I am the sole financial provider for a family of four — a father of 8-year-old twins — and plan to take a night flight to teach educational rounds at a major university — so please do not minimize my fatigue.

WE have heard today that women respond and implement treatments to address their libido symptoms. As a clinician, I can provide ingredients so we can uniquely provide a safe, effective recipe for individual women who are impacted by this medical issue.

I believe in women. Women will choose pills or not, counseling or not, mindfulness or not, hormones or not. Having NO medically approved option hurts women.

I am cautiously concerned that the FDA is now scrutinizing and getting involved in healthcare professional prescribing behavior.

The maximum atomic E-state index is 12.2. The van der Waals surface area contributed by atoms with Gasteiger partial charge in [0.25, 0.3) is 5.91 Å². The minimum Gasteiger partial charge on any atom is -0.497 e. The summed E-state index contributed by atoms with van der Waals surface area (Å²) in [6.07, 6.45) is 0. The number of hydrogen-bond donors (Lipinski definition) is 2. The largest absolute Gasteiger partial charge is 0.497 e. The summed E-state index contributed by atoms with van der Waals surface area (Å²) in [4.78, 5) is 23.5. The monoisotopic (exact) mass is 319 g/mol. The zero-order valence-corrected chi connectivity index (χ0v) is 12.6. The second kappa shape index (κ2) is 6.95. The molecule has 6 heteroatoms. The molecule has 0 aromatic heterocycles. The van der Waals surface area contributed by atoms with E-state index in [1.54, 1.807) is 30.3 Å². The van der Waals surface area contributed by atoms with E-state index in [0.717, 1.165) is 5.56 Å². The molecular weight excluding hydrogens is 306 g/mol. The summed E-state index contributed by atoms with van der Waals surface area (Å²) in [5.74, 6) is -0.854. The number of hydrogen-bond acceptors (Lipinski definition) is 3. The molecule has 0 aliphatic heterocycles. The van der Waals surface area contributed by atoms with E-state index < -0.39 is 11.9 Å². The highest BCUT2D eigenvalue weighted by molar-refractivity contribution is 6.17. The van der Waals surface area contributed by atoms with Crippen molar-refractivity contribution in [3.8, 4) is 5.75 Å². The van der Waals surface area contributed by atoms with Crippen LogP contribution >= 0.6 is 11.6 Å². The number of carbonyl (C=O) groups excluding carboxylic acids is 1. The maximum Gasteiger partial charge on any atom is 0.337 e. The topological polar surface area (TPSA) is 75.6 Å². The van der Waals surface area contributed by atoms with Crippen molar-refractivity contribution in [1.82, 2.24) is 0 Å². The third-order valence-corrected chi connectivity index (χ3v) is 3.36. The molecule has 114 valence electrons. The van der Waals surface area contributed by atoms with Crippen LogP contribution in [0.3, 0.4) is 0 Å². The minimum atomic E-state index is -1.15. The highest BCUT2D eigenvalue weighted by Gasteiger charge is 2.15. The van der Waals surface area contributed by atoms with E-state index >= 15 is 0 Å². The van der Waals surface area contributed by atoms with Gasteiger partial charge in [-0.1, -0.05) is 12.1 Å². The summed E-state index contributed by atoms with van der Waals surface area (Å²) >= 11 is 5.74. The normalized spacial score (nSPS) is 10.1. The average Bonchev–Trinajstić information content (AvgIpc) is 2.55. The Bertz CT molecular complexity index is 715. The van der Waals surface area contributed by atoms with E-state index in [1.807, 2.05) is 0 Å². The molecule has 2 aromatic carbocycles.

I believe in women. Let us learn from history. WE did not think women were smart enough to vote. WE denied them that right. WE have been taught wrong.

WE did not think women were strong enough to defend our country. WE have been taught wrong.

Allow the philosophy of the sanctity of the therapeutic alliance between the healthcare professional and the patient. 

Healthcare professionals want to help and women want to be helped. Women will not remain on treatment if it’s not effective or if they experience adverse events.

Allow women their constitutional autonomy to be STRONG and SMART.

Regulate medications, approve safe and effective medications, but PLEASE do not regulate my prescription pad by imposing judgment on whether or not that treatment is worthy.